Thursday, January 25, 2018

But, maybe not.

On last week's blog post "but she liked me" one commenter said

I have had several full requests from agents. They all connected strongly with my premise. They all complimented my voice and writing. They all passed.

At this point, I have to conclude (because agents are not much for specifics) that there's something off with my execution. Therefore, I'm back to reworking.

I know the queries and concepts were good because I had so many requests. I know I can write because I've had books published before.

Execution.
Maybe not. When you query me for a novel and mention you've been previously published the very first thing I do is look up the publisher, publication year, and sales stats.
No matter how well you write, it's tough to revitalize a career after a long fallow period, or if you've got books that haven't sold well.

Yes, it can be done. Yes, I've done it.
BUT it's difficult and time consuming, and most important: a whole lot harder than selling a debut writer.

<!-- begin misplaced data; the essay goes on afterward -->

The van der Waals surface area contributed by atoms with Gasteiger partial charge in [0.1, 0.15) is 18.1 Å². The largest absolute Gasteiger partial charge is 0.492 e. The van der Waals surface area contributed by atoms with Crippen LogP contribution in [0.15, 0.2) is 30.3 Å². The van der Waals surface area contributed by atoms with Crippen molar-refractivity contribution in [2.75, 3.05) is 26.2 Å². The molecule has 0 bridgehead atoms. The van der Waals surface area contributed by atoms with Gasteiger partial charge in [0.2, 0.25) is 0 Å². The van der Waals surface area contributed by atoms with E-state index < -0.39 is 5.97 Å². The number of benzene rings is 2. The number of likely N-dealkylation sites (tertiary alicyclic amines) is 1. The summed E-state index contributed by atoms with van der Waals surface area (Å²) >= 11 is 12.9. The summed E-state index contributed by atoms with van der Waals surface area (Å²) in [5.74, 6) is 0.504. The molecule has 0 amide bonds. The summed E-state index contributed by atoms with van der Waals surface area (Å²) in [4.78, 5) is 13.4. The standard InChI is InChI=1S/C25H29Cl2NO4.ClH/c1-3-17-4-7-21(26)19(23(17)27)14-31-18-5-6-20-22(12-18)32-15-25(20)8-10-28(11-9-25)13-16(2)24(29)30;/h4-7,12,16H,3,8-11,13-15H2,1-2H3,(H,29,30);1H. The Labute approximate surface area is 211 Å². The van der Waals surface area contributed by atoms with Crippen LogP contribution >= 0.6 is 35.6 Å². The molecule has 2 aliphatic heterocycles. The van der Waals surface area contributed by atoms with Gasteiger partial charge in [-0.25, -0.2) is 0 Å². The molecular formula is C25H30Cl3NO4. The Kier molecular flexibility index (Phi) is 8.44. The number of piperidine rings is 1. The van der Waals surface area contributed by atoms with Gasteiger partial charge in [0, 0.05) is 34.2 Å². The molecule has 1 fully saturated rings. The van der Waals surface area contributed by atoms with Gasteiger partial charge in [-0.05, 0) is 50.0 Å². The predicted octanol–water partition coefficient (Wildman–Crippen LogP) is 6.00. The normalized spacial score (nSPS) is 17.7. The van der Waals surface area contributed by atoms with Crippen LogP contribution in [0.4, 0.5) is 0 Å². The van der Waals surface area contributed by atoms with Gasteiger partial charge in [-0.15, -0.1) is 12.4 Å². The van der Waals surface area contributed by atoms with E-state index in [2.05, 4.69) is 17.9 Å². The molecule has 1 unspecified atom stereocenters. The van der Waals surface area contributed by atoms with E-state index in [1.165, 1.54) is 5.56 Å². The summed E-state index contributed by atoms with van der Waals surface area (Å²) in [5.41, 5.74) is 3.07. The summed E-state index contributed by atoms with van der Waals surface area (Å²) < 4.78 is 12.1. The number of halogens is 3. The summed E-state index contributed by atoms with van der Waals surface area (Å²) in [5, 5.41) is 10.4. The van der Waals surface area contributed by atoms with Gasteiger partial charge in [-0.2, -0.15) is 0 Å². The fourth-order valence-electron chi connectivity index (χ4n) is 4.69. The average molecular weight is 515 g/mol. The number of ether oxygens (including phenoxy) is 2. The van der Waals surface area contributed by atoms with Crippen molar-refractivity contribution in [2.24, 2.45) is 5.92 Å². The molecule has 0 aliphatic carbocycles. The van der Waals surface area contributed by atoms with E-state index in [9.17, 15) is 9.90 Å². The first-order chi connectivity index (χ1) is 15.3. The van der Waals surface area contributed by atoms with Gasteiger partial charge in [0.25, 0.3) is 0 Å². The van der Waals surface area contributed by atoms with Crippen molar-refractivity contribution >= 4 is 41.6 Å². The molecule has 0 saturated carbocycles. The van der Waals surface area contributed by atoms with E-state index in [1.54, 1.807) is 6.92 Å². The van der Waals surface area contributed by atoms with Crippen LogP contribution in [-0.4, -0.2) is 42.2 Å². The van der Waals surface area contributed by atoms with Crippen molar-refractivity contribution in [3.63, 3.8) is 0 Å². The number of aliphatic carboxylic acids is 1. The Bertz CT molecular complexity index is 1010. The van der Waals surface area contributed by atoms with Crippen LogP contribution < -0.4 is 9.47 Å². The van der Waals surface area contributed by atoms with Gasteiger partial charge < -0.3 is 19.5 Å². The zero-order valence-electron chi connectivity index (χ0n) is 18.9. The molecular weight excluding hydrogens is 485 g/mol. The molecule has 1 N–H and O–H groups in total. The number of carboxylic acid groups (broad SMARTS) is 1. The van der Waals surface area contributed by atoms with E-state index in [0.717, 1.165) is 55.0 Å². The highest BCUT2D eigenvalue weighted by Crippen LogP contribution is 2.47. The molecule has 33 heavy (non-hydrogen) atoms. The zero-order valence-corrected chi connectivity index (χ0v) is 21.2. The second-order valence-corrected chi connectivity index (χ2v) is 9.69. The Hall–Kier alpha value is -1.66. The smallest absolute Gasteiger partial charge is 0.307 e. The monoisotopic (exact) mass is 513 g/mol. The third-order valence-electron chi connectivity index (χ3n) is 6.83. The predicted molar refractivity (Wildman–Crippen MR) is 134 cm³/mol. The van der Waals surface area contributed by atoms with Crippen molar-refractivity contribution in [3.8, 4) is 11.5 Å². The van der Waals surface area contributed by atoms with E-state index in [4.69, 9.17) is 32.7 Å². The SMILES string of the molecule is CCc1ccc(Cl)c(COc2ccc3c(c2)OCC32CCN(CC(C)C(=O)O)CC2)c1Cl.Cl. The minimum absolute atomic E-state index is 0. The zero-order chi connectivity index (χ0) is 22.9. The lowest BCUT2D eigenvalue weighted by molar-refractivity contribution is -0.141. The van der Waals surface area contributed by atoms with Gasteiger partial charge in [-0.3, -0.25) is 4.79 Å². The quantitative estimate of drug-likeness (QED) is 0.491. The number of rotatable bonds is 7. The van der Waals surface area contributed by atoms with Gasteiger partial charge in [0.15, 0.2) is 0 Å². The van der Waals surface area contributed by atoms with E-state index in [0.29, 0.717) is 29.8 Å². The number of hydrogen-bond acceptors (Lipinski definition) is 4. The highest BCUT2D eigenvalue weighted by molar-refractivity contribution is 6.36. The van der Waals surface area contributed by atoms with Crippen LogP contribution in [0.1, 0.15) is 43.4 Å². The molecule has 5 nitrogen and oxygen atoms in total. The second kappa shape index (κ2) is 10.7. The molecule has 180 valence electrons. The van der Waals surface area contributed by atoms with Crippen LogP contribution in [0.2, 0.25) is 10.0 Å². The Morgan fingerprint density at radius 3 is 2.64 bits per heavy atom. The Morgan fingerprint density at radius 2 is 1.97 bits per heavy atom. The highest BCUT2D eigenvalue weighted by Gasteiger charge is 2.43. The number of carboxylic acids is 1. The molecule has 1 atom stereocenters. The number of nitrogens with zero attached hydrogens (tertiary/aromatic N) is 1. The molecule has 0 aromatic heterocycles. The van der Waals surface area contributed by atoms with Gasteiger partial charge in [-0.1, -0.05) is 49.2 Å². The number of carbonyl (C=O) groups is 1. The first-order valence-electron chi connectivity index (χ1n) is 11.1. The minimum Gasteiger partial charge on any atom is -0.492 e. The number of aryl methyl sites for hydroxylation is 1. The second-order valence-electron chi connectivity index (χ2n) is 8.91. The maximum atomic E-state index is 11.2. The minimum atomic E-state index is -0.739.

It helps if you've got a new book that is flat out amazing.
It helps if you're writing in a new category.
It will probably help if you're willing to write under a new name.

But, when I'm reading your query and looking up your sales, most often my thought is "am I up for this?" and a lot of times the answer is "no, I'm not."

Thankfully, there are other agents out there to query, some of whom might be younger and hungrier than I am. Or who have a brilliant idea about how to resuscitate your career. Or who love your work so much they just HAVE to sign you up.

This is yet another reason you query widely, that you don't have a dream agent such that anyone else feels like settling, and you understand that if you've got a track record,  it isn't always about the writing.

29 comments:

french sojourn said...


Interesting, and I'm still wrapping my head around..."It helps if you're writing in a new category."

cheers?

Carolynnwith2Ns said...

Several fulls.
Strongly connected with premise.
Complimented voice.
Complimented writing.